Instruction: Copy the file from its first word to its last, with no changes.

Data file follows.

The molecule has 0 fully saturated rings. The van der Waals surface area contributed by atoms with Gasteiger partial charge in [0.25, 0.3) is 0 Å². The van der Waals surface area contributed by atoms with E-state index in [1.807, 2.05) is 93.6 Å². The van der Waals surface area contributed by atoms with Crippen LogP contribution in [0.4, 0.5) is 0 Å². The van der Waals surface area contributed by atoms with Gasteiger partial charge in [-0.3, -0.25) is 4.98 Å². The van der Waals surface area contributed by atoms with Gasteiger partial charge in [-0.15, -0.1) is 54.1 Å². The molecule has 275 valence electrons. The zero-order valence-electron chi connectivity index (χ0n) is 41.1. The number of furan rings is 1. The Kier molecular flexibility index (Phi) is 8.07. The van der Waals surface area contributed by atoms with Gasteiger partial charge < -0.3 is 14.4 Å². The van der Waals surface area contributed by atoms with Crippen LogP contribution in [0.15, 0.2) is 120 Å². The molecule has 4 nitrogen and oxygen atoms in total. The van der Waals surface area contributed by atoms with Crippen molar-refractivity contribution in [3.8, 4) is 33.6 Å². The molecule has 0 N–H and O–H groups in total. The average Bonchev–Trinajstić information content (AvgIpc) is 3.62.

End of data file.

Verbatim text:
The molecule has 0 fully saturated rings. The van der Waals surface area contributed by atoms with Gasteiger partial charge in [0.25, 0.3) is 0 Å². The van der Waals surface area contributed by atoms with E-state index in [1.807, 2.05) is 93.6 Å². The van der Waals surface area contributed by atoms with Crippen LogP contribution in [0.4, 0.5) is 0 Å². The van der Waals surface area contributed by atoms with Gasteiger partial charge in [-0.3, -0.25) is 4.98 Å². The van der Waals surface area contributed by atoms with Gasteiger partial charge in [-0.15, -0.1) is 54.1 Å². The molecule has 275 valence electrons. The zero-order valence-electron chi connectivity index (χ0n) is 41.1. The number of furan rings is 1. The Kier molecular flexibility index (Phi) is 8.07. The van der Waals surface area contributed by atoms with Gasteiger partial charge < -0.3 is 14.4 Å². The van der Waals surface area contributed by atoms with Crippen LogP contribution in [0.15, 0.2) is 120 Å². The molecule has 4 nitrogen and oxygen atoms in total. The van der Waals surface area contributed by atoms with Crippen molar-refractivity contribution in [3.8, 4) is 33.6 Å². The molecule has 0 N–H and O–H groups in total. The average Bonchev–Trinajstić information content (AvgIpc) is 3.62.